- Publish Date
- Thursday, 19 July 2018, 3:57PM
Unless you've spent time in Sudan and heard the joyful, passionate beats of traditional "girl's music" - known as Aghani al-banat - you really won't have heard this sound before.
Jon Toogood recalls the moment he first heard the electrifying sound, during his wedding festivities in Khartoum, Sudan.
"I was like, 'That sounds like a new M.I.A. track I've never heard before – what the f***, what is this music?' I fell in love with it straight away."
The road to recording Haja has been a long and unlikely one, beginning seven years ago when Toogood met the daughter of a Sudanese UN diplomat, Dana. She was studying in New Zealand and had shown up with a friend to a Music Month party in Britomart. Toogood and Dana got talking and connected instantly.
"As we hung out with each other it became increasingly clear that we come from two different worlds," says Toogood. "When she [told her family], 'I've met someone, and he plays in a rock 'n' roll band, he's from New Zealand,' I basically didn't tick any box on the wishlist for a Sudanese mum."
Dana's family eventually came round – and a few years later, the Wellington-born rocker was getting married on the African continent. The third day of his nuptials was a "purely female day," during which 300 women taught Dana to perform a centuries-old dance. It was during this ceremony that Toogood first heard the music of Aghani al-banat – and he was hooked.
As his wife left to undergo a costume change, Toogood found himself left alone with the band.
"So I sat down with them and I was dancing with them, and because they do a lot of hand claps, we started doing simple hand claps, call and response. And they went, 'oh, this whitey can actually keep up'. By the end of it, they stuck around and danced all night."
Toogood knew they were on to something special – and at the end of the night, he asked if he could come back to record with them. Although they were confused as to why he would want to – Aghani al-banat is usually intended to be performed live – a year later, Toogood was in the living room of Dana's family home, recording tracks with the Sudanese singers on his iPhone.
Determined to pursue the sound further, Toogood organised a recording session in a studio. But the results were less than stellar.
"The people at the studio are going, 'why do you want to record this?' And the singers were going, 'why are we here?' So I never used anything out of it," says Toogood.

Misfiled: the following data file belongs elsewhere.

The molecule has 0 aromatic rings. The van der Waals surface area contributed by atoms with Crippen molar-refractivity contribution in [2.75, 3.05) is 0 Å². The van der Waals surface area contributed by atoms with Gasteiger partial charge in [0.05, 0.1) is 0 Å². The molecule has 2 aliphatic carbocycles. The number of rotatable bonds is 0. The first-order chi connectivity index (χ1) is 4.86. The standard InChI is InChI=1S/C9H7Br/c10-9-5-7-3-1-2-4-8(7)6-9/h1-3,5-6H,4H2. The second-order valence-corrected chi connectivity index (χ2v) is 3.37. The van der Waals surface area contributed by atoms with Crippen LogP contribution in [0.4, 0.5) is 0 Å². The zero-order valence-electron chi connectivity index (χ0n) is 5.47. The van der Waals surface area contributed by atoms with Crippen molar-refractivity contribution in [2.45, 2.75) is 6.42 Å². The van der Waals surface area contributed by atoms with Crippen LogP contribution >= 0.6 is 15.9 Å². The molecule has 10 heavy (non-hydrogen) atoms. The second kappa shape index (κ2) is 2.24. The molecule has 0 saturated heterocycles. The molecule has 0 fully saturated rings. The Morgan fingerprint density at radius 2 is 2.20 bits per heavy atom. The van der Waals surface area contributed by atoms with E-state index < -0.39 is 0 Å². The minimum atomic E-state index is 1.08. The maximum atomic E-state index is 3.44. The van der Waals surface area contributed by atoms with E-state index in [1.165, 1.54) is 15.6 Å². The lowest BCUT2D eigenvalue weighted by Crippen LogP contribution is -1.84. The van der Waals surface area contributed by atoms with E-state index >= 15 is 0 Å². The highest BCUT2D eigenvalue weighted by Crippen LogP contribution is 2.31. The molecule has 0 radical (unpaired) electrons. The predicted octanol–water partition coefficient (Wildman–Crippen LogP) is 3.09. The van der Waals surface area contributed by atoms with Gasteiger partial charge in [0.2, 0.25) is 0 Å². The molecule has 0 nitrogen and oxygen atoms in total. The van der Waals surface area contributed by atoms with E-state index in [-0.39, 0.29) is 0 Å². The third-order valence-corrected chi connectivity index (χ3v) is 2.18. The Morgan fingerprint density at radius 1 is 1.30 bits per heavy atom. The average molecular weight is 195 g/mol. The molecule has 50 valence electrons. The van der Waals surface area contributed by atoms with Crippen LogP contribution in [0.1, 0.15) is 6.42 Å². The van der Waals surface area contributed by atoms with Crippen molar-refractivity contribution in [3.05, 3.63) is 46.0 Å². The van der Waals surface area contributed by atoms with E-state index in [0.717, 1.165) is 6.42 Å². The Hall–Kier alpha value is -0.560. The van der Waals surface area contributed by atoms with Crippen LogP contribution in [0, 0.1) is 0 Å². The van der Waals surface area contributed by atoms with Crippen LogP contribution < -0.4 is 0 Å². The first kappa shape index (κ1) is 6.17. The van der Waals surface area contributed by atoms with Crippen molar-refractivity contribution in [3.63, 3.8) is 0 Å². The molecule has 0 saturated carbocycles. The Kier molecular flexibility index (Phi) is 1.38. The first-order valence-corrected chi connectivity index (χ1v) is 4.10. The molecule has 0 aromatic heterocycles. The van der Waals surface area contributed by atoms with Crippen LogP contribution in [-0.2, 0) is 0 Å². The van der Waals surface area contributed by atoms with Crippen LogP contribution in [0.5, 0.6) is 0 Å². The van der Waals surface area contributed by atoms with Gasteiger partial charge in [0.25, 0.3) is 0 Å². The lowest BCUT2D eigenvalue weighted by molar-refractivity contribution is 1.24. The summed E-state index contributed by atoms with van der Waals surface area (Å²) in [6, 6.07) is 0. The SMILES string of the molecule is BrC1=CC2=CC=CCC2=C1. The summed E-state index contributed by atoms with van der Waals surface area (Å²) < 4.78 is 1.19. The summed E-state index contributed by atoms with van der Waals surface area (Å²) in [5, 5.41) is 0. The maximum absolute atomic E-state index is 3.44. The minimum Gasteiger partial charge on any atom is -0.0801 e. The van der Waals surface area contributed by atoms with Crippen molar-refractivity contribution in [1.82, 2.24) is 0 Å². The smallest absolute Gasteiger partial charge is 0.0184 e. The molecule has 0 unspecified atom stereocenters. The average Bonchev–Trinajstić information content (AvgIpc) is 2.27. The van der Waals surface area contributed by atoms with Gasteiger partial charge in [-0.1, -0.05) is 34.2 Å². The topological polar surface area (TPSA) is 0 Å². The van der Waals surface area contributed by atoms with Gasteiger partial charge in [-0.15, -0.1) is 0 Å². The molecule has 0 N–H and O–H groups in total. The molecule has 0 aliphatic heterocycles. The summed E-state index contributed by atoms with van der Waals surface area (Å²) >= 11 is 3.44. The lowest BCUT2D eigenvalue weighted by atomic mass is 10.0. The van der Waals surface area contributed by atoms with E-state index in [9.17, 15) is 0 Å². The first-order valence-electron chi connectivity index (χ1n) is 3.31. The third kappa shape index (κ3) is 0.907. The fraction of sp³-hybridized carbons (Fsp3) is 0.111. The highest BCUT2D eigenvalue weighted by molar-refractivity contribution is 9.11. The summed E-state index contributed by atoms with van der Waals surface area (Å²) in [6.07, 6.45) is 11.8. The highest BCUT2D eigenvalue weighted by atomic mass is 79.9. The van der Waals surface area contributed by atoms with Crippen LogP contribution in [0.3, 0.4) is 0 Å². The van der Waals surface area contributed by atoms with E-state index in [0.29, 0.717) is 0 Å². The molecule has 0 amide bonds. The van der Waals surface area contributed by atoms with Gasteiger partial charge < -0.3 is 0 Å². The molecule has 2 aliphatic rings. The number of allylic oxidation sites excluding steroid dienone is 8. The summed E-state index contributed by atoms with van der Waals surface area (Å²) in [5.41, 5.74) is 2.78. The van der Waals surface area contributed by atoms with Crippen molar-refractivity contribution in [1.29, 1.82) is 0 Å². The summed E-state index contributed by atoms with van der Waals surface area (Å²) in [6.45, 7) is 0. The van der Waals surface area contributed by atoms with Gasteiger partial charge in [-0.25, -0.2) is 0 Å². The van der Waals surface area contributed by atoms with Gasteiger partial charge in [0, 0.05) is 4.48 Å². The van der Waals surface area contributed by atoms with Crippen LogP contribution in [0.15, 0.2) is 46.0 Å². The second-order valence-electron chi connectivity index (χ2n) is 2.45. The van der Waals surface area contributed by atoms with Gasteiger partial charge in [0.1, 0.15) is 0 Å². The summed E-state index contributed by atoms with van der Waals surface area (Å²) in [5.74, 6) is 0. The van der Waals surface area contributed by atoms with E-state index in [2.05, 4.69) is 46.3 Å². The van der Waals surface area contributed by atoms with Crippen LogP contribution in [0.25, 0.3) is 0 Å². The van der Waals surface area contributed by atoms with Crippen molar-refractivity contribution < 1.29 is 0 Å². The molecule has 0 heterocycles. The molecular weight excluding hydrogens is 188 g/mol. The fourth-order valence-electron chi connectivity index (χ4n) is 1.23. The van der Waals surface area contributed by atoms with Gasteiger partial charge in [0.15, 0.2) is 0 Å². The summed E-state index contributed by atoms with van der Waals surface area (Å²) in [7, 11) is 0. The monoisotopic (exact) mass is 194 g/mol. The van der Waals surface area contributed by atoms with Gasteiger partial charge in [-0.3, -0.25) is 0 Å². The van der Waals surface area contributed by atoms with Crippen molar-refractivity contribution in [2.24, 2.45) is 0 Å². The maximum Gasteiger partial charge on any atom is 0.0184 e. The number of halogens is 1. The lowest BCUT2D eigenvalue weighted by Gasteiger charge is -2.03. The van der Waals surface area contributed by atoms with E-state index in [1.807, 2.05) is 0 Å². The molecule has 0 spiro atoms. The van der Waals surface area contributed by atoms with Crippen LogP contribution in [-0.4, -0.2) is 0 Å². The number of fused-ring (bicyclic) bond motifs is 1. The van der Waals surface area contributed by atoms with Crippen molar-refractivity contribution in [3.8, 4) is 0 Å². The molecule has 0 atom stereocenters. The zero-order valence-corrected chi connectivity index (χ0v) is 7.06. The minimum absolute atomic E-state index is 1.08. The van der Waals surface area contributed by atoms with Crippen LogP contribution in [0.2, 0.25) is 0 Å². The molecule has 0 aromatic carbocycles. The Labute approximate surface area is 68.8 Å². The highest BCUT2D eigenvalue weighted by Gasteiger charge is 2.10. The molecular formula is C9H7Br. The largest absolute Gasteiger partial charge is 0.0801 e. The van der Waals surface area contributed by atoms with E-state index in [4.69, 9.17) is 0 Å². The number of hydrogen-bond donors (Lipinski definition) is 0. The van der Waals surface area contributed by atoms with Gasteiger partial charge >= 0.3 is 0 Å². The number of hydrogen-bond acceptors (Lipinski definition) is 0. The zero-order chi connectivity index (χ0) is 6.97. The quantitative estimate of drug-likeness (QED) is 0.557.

But the seed had been planted and Toogood continued to develop the idea, which eventually resulted in Haja, The Adults' second record, following their 2011 self-titled debut.
The record mashes Aghani al-banat with rousing bass lines and state-of-the-art production, finding its way to an uncharted magical zone of pop, hip-hop and RnB – strengthened by Toogood's list of top Kiwi collaborators, which includes Estere, Jess B, Chelsea Jade, Aaradhna and Kings.
It's an entirely different world to The Adults' debut record, and Toogood says he wasn't always sure he could pull it off.
"There were days where I'd sent [the tracks] out to everybody, and I hadn't heard back from anybody, and I was just going, 'oh my god, I think I might have just wasted $30,000 of Warner [Music]'s money," he says.
The response may have been slow but it was emphatic – everyone thought the results were amazing.
Toogood's love of Aghani al-banat is multi-faceted. From his rock 'n' roll perspective, the rebellious spirit of the female-driven music in a military-ruled nation inspired him.
"The government's this Islamic bureaucracy; these women are not exactly what they would consider a good role model for their ideas of a Sudanese Muslim female," he explains.
"It's cheeky and quite subversive. If they want to diss someone out, they can say it. Because they're not going to get played on radio anyway, so they just say what they want."
And on a musical level, Toogood says he spotted "hook after hook after hook".
While building Haja, Toogood was aware of his position as a white man pulling Sudanese traditions into a Western context. He couldn't turn away from the genius musicality of the project – but he knew, early on, that he wasn't going to lend his voice to it.
"I was going, 'they've got a female perspective – what if I get the females that I like from New Zealand to sing on it?' Aaradhna, Estere, Jess B … " he says.
"It's coming from a female perspective. It was like, 'for women from this side of the planet, is there a common universal theme?' We're all f***ing human, so yeah, I reckon there probably would be."
This article was first published on nzherald.co.nz and is republished here with permission.